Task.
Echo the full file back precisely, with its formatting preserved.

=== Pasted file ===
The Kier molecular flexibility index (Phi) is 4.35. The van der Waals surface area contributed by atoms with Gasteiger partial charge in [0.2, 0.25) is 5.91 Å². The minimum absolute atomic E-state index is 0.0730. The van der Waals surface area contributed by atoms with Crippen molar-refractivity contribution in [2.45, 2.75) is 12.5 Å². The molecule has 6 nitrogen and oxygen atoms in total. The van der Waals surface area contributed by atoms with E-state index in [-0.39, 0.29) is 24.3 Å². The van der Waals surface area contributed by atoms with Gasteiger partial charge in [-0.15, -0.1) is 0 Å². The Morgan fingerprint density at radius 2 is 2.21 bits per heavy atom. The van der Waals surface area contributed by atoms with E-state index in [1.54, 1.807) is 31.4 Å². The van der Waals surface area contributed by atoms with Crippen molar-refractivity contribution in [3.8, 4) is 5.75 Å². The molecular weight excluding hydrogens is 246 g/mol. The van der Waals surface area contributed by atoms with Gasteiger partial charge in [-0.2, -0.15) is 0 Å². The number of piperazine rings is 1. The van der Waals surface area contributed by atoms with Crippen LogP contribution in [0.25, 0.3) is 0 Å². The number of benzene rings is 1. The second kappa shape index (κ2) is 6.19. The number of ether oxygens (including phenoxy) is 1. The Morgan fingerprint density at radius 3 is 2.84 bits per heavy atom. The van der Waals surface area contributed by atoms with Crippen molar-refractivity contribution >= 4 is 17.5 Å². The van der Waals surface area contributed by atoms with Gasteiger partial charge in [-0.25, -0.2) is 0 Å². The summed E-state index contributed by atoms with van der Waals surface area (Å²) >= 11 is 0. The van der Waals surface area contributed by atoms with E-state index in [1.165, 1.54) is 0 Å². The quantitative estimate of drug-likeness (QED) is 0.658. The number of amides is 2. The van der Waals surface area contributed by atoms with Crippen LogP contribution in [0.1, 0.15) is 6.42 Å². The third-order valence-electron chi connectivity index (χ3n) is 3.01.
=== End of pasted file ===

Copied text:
The Kier molecular flexibility index (Phi) is 4.35. The van der Waals surface area contributed by atoms with Gasteiger partial charge in [0.2, 0.25) is 5.91 Å². The minimum absolute atomic E-state index is 0.0730. The van der Waals surface area contributed by atoms with Crippen molar-refractivity contribution in [2.45, 2.75) is 12.5 Å². The molecule has 6 nitrogen and oxygen atoms in total. The van der Waals surface area contributed by atoms with E-state index in [-0.39, 0.29) is 24.3 Å². The van der Waals surface area contributed by atoms with Gasteiger partial charge in [-0.15, -0.1) is 0 Å². The Morgan fingerprint density at radius 2 is 2.21 bits per heavy atom. The van der Waals surface area contributed by atoms with E-state index in [1.54, 1.807) is 31.4 Å². The van der Waals surface area contributed by atoms with Crippen molar-refractivity contribution in [3.8, 4) is 5.75 Å². The molecular weight excluding hydrogens is 246 g/mol. The van der Waals surface area contributed by atoms with Gasteiger partial charge in [-0.2, -0.15) is 0 Å². The number of piperazine rings is 1. The van der Waals surface area contributed by atoms with Crippen LogP contribution in [0.25, 0.3) is 0 Å². The number of benzene rings is 1. The second kappa shape index (κ2) is 6.19. The number of ether oxygens (including phenoxy) is 1. The Morgan fingerprint density at radius 3 is 2.84 bits per heavy atom. The van der Waals surface area contributed by atoms with Crippen molar-refractivity contribution >= 4 is 17.5 Å². The van der Waals surface area contributed by atoms with Gasteiger partial charge in [-0.25, -0.2) is 0 Å². The summed E-state index contributed by atoms with van der Waals surface area (Å²) >= 11 is 0. The van der Waals surface area contributed by atoms with E-state index in [1.165, 1.54) is 0 Å². The quantitative estimate of drug-likeness (QED) is 0.658. The number of amides is 2. The van der Waals surface area contributed by atoms with Crippen LogP contribution in [0.1, 0.15) is 6.42 Å². The third-order valence-electron chi connectivity index (χ3n) is 3.01.